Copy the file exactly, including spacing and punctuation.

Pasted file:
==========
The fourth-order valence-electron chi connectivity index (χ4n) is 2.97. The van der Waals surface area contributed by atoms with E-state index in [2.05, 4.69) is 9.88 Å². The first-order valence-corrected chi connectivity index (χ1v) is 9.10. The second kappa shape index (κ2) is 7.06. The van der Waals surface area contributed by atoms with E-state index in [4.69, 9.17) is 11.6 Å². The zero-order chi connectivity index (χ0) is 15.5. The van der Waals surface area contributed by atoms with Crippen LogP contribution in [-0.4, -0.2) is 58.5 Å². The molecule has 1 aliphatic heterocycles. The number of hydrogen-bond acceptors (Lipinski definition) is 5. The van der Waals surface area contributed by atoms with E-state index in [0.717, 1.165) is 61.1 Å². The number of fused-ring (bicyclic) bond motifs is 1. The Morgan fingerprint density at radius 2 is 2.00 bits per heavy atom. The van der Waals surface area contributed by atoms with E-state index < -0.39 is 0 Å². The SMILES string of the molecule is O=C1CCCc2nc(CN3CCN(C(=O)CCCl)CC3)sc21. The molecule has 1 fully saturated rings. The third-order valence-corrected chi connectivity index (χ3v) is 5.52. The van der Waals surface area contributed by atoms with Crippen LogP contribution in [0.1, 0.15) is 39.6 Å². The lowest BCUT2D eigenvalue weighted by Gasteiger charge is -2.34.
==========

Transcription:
The fourth-order valence-electron chi connectivity index (χ4n) is 2.97. The van der Waals surface area contributed by atoms with E-state index in [2.05, 4.69) is 9.88 Å². The first-order valence-corrected chi connectivity index (χ1v) is 9.10. The second kappa shape index (κ2) is 7.06. The van der Waals surface area contributed by atoms with E-state index in [4.69, 9.17) is 11.6 Å². The zero-order chi connectivity index (χ0) is 15.5. The van der Waals surface area contributed by atoms with Crippen LogP contribution in [-0.4, -0.2) is 58.5 Å². The molecule has 1 aliphatic heterocycles. The number of hydrogen-bond acceptors (Lipinski definition) is 5. The van der Waals surface area contributed by atoms with E-state index in [0.717, 1.165) is 61.1 Å². The number of fused-ring (bicyclic) bond motifs is 1. The Morgan fingerprint density at radius 2 is 2.00 bits per heavy atom. The van der Waals surface area contributed by atoms with E-state index < -0.39 is 0 Å². The SMILES string of the molecule is O=C1CCCc2nc(CN3CCN(C(=O)CCCl)CC3)sc21. The molecule has 1 fully saturated rings. The third-order valence-corrected chi connectivity index (χ3v) is 5.52. The van der Waals surface area contributed by atoms with Crippen LogP contribution in [0.1, 0.15) is 39.6 Å². The lowest BCUT2D eigenvalue weighted by Gasteiger charge is -2.34.